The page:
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What El Chapo can expect inside the 'Alcatraz of the Rockies'

Harriet Alexander,The Telegraph Wed, Feb 13 

His tunneling out of prison cells and safe houses has given him almost mythical status. So there is little doubt that when Joaquin “El Chapo” Guzman is sentenced in June he’ll be sent to the most secure prison in the United States’ arsenal.

Guzman, 61, is almost certain to be sent to the Colorado “Supermax” prison, in the mile-high desert outside of Florence, two hours from Denver. It’s a facility so secure it’s known as “Alcatraz of the Rockies”.

The complex is guarded by razor-wire fences, gun towers, heavily armed patrols and attack dogs.

The 400 prisoners, including Boston marathon bomber Dzhokhar Tsarnaev, the 1993 World Trade Center attacker, Ramzi Yousef, and Sept. 11 conspirator Zacarias Moussaoui, are kept in concrete cells for 23 hours a day.

Abu Hamza, the British hate preacher, has been at the Supermax since October 2015, and in December 2017 took legal action to try and be returned to a British prison, claiming the conditions in the US were too harsh.

He said in legal documents he would go back to Belmarsh "in a second", and argued unsuccessfully that his conditions at the Supermax breached his human rights under Article 3 of the European Convention, which protects people from "inhuman and degrading treatment".

The typical cell is a seven-foot-by-12-foot concrete box with concrete fittings, and a four-inch window, leaving its occupants unable to see the sky.

El Chapo's fellow inmates will include Abu Hamza and Richard Reid, the shoe bomber

Prisoners are normally allowed television and newspapers, but given Guzman’s status he may be only given old issues, to keep him isolated from the world.

Prisoners generally get an hour outside a day together in a small caged-in area, but Bob Hood, a former warden in the prison, said Guzman may not even get that.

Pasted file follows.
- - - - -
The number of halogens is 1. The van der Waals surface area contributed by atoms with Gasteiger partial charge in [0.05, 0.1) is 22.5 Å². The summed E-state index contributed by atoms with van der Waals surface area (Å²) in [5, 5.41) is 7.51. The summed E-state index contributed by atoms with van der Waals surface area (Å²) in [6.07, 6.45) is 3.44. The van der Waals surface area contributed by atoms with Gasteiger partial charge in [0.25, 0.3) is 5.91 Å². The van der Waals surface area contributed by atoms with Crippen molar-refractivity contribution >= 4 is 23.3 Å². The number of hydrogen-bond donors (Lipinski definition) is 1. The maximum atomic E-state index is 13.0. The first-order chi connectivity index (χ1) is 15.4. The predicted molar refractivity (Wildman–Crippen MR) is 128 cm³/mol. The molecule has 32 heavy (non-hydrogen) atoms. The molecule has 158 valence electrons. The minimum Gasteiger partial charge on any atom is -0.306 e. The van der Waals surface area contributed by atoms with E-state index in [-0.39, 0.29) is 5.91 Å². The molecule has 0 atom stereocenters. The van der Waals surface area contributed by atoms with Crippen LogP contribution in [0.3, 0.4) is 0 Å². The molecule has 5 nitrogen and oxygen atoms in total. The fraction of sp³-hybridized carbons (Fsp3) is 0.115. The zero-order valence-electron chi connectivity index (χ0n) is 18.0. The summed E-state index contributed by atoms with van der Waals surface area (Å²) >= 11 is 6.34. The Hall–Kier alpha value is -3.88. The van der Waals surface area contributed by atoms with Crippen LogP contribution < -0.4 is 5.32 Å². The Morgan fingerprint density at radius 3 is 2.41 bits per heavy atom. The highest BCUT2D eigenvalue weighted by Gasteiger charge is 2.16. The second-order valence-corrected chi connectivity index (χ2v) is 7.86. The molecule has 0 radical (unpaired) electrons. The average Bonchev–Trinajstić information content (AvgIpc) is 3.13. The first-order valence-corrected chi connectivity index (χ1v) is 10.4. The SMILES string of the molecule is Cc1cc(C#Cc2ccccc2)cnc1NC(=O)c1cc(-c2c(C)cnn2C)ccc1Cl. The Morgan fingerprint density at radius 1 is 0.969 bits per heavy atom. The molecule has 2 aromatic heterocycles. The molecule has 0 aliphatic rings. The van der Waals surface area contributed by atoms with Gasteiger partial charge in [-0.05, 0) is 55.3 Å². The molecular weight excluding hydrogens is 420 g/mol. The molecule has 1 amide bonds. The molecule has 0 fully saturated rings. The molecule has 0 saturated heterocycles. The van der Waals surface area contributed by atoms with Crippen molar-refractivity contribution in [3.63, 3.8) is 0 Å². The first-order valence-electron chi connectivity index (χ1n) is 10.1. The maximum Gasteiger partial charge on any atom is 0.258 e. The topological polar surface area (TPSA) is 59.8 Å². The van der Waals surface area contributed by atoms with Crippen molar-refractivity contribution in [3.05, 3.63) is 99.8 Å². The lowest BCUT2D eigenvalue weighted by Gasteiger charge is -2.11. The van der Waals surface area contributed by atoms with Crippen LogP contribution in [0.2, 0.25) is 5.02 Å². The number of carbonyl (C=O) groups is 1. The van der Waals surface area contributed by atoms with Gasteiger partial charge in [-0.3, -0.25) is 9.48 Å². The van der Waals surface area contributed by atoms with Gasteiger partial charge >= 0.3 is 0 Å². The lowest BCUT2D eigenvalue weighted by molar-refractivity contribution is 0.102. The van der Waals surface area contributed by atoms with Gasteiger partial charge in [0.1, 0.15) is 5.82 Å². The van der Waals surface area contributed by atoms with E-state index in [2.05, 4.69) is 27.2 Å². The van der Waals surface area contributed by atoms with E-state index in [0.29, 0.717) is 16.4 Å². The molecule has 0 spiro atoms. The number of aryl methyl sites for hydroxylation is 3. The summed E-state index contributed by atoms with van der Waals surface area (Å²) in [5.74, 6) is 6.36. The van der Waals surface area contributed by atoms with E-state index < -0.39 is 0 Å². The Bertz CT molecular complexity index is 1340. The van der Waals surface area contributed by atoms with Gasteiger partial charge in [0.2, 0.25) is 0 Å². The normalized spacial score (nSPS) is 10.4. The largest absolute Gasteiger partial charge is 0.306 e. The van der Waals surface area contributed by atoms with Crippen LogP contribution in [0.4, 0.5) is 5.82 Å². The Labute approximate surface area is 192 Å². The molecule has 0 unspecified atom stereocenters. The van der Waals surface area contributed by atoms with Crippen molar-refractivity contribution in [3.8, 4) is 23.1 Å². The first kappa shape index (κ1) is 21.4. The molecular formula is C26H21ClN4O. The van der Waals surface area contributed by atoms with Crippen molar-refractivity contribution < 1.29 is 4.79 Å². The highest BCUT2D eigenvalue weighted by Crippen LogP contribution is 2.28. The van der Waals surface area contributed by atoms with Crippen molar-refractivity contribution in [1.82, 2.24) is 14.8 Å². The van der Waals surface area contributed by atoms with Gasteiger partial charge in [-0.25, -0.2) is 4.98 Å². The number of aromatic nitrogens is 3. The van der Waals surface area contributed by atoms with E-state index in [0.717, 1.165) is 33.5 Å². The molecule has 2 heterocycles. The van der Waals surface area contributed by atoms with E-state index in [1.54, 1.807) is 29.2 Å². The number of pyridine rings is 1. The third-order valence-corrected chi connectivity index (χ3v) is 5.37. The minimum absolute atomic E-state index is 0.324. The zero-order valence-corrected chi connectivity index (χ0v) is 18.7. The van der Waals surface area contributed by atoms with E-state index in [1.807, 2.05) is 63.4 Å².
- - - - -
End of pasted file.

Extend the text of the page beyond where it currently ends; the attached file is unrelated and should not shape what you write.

“He’s such a high-profile person that, in my opinion, he’ll never be allowed on the yard with other prisoners for the rest of his life," he said.

Furthermore, prisoners can only receive visitors through thick Perspex barriers, and often go days “with only a few words spoken to them,” an Amnesty International report found.

Guzman looks out of the window of his plane as he is extradited from Mexico to the US, in January 2017

Human interaction is minimal, and prisoners eat all meals in the solitude of their own cells.

“Other than when being placed in restraints and escorted by guards, prisoners may spend years without touching another human being,” the Amnesty report found.

One former prisoner described it as a “high-tech version of hell, designed to shut down all sensory perception.”

The US authorities are less concerned about his tunneling out – something believed to be impossible – or his bribing guards, which certainly aided his legendary Mexican prison escapes. Instead, they are worried that his money and mythical status will enable him to win over fellow inmates, or order hits on some of the cooperating witnesses who testified against him.

For that reason he may be placed in the prison’s most isolated area, Range 13, Mr Hood said, where inmates rotate between four identical cells.

“If ever there were an escape-proof prison, it’s the facility at Florence,” said Burl Cain, the former warden of the maximum-security Louisiana State Penitentiary at Angola.

“It’s the prison of all prisons.”

Notorious criminals who are there

  • Unabomber Ted Kaczynski, who is serving a life sentence for a series of mostly mail bombs that killed three people and injured 23 others over 17 years. 
  • Boston Marathon bomber Dzhokhar Tsarnaev, who faces a death sentence after setting off bombs near Boston Marathon's finish line in 2013, where three people died and more than 250 people were injured. He has been convicted of 30 charges, including conspiracy and use of a weapon of mass destruction.
  • Sept. 11 conspirator Zacarias Moussaoui is serving a life sentence for conspiring with hijackers to kill Americans. 
  • Shoe bomber Richard Reid, who is serving a life sentence for charges including use of a weapon of mass destruction, attempted murder of aircraft passengers and attempted homicide of U.S. nationals overseas.
  • Oklahoma City bombing accomplice Terry Nichols is serving a life sentence for planting a bomb that killed 168 people in an Oklahoma City federal building. 
  • Olympic Park bomber Eric Rudolph, who is serving life sentences for a series of bombings including one at the 1996 Olympic Summer Games in Atlanta that killed two people and injured more than 100. 

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